I do not know her name, but I know that she just like many other children in Boca Chica and in the Dominican Republic share this burden. As a child my parents believed in “spankings” for punishment. My parents never left a mark on me and this was an acceptable punishment at that time. I know growing up however that just 1 spanking hurt. I have never been beaten and it is hard for me to even imagine what kind of quality of life these children have after they work long hours and then come home tired and hungry and are beaten.
            As a nursing student we will identify the children we see that have been abused. We will pass the information on to Caminante and they will be responsible for taking further action. We will be looking for any signs of physical or sexual abuse. Next week, will be difficult, especially when dealing with this issue. But, if I can save just one child from one beating, I have made a difference.

Lacey's Day 4 reflections: e-mails to my mother about our mission

Every morning since I have been here, I have been updating and e-mailing my mother about what the group has been doing, what I have experienced, as well as my reaction to it. This is one of the more in depth messages I have sent, but it explains our daily routines, which had changed drastically since I had first told her about them. I believe this message also embodies the feeling all of us are experiencing when it comes to helping the children down here. We are all so ready to get started, help out wherever we can, and also gain memories that will last forever.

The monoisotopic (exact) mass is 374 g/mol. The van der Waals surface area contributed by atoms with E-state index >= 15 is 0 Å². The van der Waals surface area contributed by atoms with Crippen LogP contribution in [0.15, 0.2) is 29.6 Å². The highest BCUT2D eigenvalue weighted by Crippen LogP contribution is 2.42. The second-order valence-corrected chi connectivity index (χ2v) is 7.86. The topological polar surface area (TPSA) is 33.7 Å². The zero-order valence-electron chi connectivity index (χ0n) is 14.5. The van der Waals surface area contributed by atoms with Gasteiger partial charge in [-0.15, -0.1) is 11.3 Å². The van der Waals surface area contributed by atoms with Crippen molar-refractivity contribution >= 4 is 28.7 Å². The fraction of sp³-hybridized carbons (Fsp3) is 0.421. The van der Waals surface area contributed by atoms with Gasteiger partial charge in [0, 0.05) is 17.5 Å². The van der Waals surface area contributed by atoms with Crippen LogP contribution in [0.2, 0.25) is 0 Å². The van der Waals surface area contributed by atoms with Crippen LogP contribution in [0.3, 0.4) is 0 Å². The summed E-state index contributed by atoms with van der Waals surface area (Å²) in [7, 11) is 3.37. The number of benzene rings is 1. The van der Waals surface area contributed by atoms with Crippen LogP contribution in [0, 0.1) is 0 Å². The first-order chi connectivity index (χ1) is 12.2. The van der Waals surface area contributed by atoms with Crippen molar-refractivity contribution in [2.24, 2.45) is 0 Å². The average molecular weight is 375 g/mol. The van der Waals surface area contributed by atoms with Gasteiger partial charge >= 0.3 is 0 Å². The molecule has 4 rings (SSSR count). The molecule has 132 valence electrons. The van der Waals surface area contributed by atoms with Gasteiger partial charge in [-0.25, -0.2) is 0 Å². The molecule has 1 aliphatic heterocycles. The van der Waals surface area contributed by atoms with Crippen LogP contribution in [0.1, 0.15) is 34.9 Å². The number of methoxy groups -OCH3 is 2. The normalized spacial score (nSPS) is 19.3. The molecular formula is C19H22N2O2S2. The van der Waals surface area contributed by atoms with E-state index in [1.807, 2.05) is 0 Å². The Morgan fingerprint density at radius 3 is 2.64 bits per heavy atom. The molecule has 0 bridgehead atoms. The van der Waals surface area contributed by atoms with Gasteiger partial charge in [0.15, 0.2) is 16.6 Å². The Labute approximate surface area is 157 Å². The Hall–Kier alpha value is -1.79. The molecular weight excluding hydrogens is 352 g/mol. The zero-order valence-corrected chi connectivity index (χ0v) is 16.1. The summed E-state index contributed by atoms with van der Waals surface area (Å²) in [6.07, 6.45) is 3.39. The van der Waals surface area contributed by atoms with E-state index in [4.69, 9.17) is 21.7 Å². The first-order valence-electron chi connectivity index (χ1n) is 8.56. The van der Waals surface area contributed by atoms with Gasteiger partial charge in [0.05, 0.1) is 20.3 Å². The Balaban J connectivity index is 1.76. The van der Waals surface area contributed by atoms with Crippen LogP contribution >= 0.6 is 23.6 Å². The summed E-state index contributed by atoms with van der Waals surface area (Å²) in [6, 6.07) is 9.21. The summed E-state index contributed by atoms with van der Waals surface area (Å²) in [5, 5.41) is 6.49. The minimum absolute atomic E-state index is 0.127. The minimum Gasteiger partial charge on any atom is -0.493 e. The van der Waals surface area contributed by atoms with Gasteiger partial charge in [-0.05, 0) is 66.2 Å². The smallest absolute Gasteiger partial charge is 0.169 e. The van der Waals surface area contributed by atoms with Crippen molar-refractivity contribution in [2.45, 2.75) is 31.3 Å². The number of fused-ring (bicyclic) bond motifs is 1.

Today, we are going to what is called a batey. It is a living community for Haitians that come to live and work in the Dominican. The living conditions are very poor and I know it is going to be an emotional experience. It will be hard to see the little kids who have nothing, and are denied basic rights, because they do not have the proper paperwork. Since they don't have this Dominican paperwork, and sometimes don't even have Haitian paperwork, they are not able to attend school and in many cases, they can't receive medical treatment. It will be hard, but will also be a learning experience. We will also be going to our first homework room today. These are the places in which my group will be teaching the lessons. We found out the logistics of everything yesterday, and I'm so excited to get started on Monday. We will be teaching for 6 days while we are here, next Monday through Saturday. There are two, three hour sessions per day, one in the morning, from 9-12, and one in the afternoon, from 2-5. We will be spending two days at each homework room and will be completing about 6-8 lessons in that time. We had to simplify some of the lessons even more, because we were informed that the kids range from ages 6-12, and the majority cannot read or write, and there may be cases in which the children have trouble focusing. It is going to be a challenge to keep these kids on task, but we have shorter lessons and have a lot of activities to keep them interacting with the material. I think it is going to work out just fine! Caminante was very impressed with our lesson plans and all of the work we put into them. They have decided that they even want to use them to teach adults the basics of science, because they don't have an understanding either. They are going to do workshops for the parents of the children in the homework rooms, so they can learn the material themselves, but also help to reinforce the information to better their childs learning. They also told us that they plan to use the lessons during the summer, when they have camps of about 1000 students or more! I didn't think we would have this much outreach, but I am very excited that we can impact as many people as possible! That is what I am most excited about. If I can impact at least one persons' life, I am more than happy, but the fact that we will be able to convey this to many people is beyond anything I could imagine. I have also had the chance to work on my Spanish. My professors are very impressed with my ability to read and understand the language when others are speaking. I am working on my talking skills, but I am still a little rusty. I was able to present my overall lesson plan and goals to the Caminante staff, with only a little bit of help though! The four years that I took in high school is coming back to me pretty quickly and by hearing the language all around me helps as well. I will keep you updated!